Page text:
While such experiences may be rare the descriptions that MDMA patients relate are all metaphorical though some may appear more literal. One subject who has PTSD said:

“It was amazing it was like I got to do brain surgery on myself, and go into my mind and see the thought patterns and the belief systems that had calcified in there and rewrite them”.

In another example a subject with PTSD recounts how while under the influence of MDMA he had a vision of descending into the basement of a building and meeting a red-eyed entity. Within the experience itself, he was able to recognize this being as being emblematic of his own rage. Once the patient embraced the visionary being he was able to attain a profound healing insight:

The nature of metaphors, as the deployment of embodied knowledge to illuminate abstract ideas, fits naturally with the action of psychedelic substances. In these examples the common metaphors – of descending in order to ‘get to the bottom of things’ and of ‘seeing is understanding’ – are present.

At the level of the individual neuron psychedelics increase plasticity and dendritic connections. At the level of functional brain systems they dramatically increase the interaction between previously discrete brain regions. Thus the subjective ‘carrying over’ of metaphor has a solid (physical) neurological basis observable through techniques such as fMRI scanning. 

The importance of this multi-levelled  ‘carrying over’ or more succinctly ’connection’ emerges strongly in contemporary psychedelic therapy. Lead clinical psychologist at Imperial College Rosalind Watts conducted a study with people suffering from treatment resistant depression who were treated with psilocybin therapy. Of the 17 out of 20 participants who responded positively to the experience all of them described a feeling of ‘disconnection’ as being part of a core component of their depression. This sense of ‘disconnection’ was only identified by these patients during of after the psychedelic session and not before. 

Ecologist Sam Gandy discussing psilocybin therapy explains how this sense of connection extends beyond the self and into the wider natural world: 

“In both clinical and non-clinical populations we can see this nature connection increase [with psilocybin use]. There are a few correlative studies that show that psychedelic users tend to be more nature connected, but it’s hard to know what causes what, but there are some studies now that show [psychedelics] do have a causative role to play…with the Imperial [College] depression subjects a follow up study on their nature relatedness at 7-12 months later they still rated very highly for nature relatedness.”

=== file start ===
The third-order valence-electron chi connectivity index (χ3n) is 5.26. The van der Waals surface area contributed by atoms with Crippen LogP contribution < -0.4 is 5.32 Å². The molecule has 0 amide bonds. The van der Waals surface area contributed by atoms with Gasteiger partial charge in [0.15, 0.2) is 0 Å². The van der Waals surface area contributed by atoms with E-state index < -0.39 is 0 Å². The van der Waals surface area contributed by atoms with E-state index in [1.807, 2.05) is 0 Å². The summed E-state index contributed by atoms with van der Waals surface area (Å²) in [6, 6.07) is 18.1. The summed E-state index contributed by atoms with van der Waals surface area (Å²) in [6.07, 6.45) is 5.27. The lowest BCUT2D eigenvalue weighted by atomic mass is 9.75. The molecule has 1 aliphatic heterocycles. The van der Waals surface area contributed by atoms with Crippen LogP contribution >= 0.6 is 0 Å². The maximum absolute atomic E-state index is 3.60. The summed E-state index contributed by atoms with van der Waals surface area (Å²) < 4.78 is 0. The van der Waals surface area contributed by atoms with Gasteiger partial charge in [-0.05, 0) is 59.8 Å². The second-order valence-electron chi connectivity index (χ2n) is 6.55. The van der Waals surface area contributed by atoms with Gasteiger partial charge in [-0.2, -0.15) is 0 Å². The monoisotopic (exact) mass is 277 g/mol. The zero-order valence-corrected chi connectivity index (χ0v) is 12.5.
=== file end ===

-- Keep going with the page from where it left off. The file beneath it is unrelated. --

It would seem that the connectivity in the psychedelic mind allows us to discover re-connection within the self, within our social context, and our place within the whole of the natural world. (Or as we occultists would say ‘As Above, So Below’.)

Globally we are facing an epidemic of depression, identified by the World Health Organization as the  leading cause of ill health and disability worldwide. We are also in a time of mass extinction on our planet as a result of human activity. In this context the deployment of psychedelic healing, through which the individual can come into a more sustainable, healthy relationship with the self and the world, could offer a powerful mediciine not only for individual wellbeing but could perhaps help change the apparently suicidal trajectory of our species as a whole.

To conclude:

The psychedelic state is one in which novel and coherent connections emerge at the neurochemical, neurofunctional and subjective narrative levels. When conducted in a supportive set and setting a coherent ‘inner healing intelligence’ is activated in a way that enables radical psychological changes to happen that can persist long after the drug effect wears off. The insights occasioned by psychedelics are often described in metaphorical terms because metaphors are a key process through which we understand abstract experiences, such as psychological states, by reference to embodied reality. The sense of connection that psychedelics induce goes beyond the individual, allowing us to come into new, healthier relationships not only with ourselves and our community but the biosphere as a whole.

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As psychedelic therapy develops it may become useful for clinicians to understand the favoured metaphorical language and cultural discourse of patients in order to support their inner healing intelligence. It the light of our current ecological and mental health crises it may also be beneficial to develop methods to encourage more people to seek healing through the psychedelic state for the benefit of themselves and all other beings.

Julian Vayne